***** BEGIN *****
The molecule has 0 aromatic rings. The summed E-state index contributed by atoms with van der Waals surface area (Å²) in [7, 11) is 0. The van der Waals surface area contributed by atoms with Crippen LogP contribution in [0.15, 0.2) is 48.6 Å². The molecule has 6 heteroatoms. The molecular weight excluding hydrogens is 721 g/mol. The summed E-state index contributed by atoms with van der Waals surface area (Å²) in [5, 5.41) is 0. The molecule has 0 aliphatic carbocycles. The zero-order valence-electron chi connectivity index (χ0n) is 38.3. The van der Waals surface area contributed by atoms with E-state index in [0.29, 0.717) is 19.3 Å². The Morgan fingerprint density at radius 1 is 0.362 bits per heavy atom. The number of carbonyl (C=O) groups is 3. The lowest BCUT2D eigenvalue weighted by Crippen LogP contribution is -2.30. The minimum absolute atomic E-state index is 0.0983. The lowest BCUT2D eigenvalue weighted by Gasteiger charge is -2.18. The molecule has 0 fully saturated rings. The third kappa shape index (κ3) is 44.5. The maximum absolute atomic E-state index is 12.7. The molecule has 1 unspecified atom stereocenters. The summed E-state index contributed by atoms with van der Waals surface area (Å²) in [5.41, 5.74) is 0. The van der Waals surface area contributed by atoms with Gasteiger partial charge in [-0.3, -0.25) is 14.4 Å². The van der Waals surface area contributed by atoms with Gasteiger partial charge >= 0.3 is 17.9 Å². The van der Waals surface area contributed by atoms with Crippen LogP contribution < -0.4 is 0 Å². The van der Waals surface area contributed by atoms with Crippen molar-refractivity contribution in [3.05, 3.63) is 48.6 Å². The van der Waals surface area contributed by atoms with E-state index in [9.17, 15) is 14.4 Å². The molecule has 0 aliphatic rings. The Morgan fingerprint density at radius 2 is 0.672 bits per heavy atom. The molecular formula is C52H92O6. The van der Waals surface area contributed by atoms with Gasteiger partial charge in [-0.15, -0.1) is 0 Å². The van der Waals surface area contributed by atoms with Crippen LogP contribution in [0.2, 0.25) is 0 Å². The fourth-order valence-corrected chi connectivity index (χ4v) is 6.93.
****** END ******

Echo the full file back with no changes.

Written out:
The molecule has 0 aromatic rings. The summed E-state index contributed by atoms with van der Waals surface area (Å²) in [7, 11) is 0. The van der Waals surface area contributed by atoms with Crippen LogP contribution in [0.15, 0.2) is 48.6 Å². The molecule has 6 heteroatoms. The molecular weight excluding hydrogens is 721 g/mol. The summed E-state index contributed by atoms with van der Waals surface area (Å²) in [5, 5.41) is 0. The molecule has 0 aliphatic carbocycles. The zero-order valence-electron chi connectivity index (χ0n) is 38.3. The van der Waals surface area contributed by atoms with E-state index in [0.29, 0.717) is 19.3 Å². The Morgan fingerprint density at radius 1 is 0.362 bits per heavy atom. The number of carbonyl (C=O) groups is 3. The lowest BCUT2D eigenvalue weighted by Crippen LogP contribution is -2.30. The minimum absolute atomic E-state index is 0.0983. The lowest BCUT2D eigenvalue weighted by Gasteiger charge is -2.18. The molecule has 0 fully saturated rings. The third kappa shape index (κ3) is 44.5. The maximum absolute atomic E-state index is 12.7. The molecule has 1 unspecified atom stereocenters. The summed E-state index contributed by atoms with van der Waals surface area (Å²) in [5.41, 5.74) is 0. The van der Waals surface area contributed by atoms with Gasteiger partial charge in [-0.3, -0.25) is 14.4 Å². The van der Waals surface area contributed by atoms with Gasteiger partial charge >= 0.3 is 17.9 Å². The van der Waals surface area contributed by atoms with Crippen LogP contribution < -0.4 is 0 Å². The van der Waals surface area contributed by atoms with Crippen molar-refractivity contribution in [3.05, 3.63) is 48.6 Å². The van der Waals surface area contributed by atoms with E-state index in [9.17, 15) is 14.4 Å². The molecule has 0 aliphatic rings. The Morgan fingerprint density at radius 2 is 0.672 bits per heavy atom. The molecular formula is C52H92O6. The van der Waals surface area contributed by atoms with Gasteiger partial charge in [-0.15, -0.1) is 0 Å². The van der Waals surface area contributed by atoms with Crippen LogP contribution in [0.2, 0.25) is 0 Å². The fourth-order valence-corrected chi connectivity index (χ4v) is 6.93.